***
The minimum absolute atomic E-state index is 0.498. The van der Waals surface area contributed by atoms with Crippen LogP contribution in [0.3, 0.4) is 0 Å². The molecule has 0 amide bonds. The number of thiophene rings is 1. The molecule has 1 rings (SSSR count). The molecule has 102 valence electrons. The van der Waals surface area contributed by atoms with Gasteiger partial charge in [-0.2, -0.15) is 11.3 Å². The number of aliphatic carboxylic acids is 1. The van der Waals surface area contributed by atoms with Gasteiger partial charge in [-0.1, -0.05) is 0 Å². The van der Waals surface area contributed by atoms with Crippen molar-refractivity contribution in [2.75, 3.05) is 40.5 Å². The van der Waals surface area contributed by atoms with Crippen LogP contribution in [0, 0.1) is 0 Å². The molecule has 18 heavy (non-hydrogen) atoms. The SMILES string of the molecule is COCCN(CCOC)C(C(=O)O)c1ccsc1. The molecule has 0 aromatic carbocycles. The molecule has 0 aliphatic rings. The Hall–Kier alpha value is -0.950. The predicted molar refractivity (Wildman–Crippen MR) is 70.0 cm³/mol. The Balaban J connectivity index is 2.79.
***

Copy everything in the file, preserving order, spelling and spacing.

The minimum absolute atomic E-state index is 0.498. The van der Waals surface area contributed by atoms with Crippen LogP contribution in [0.3, 0.4) is 0 Å². The molecule has 0 amide bonds. The number of thiophene rings is 1. The molecule has 1 rings (SSSR count). The molecule has 102 valence electrons. The van der Waals surface area contributed by atoms with Gasteiger partial charge in [-0.2, -0.15) is 11.3 Å². The number of aliphatic carboxylic acids is 1. The van der Waals surface area contributed by atoms with Gasteiger partial charge in [-0.1, -0.05) is 0 Å². The van der Waals surface area contributed by atoms with Crippen molar-refractivity contribution in [2.75, 3.05) is 40.5 Å². The van der Waals surface area contributed by atoms with Crippen LogP contribution in [0, 0.1) is 0 Å². The molecule has 18 heavy (non-hydrogen) atoms. The SMILES string of the molecule is COCCN(CCOC)C(C(=O)O)c1ccsc1. The molecule has 0 aromatic carbocycles. The molecule has 0 aliphatic rings. The Hall–Kier alpha value is -0.950. The predicted molar refractivity (Wildman–Crippen MR) is 70.0 cm³/mol. The Balaban J connectivity index is 2.79.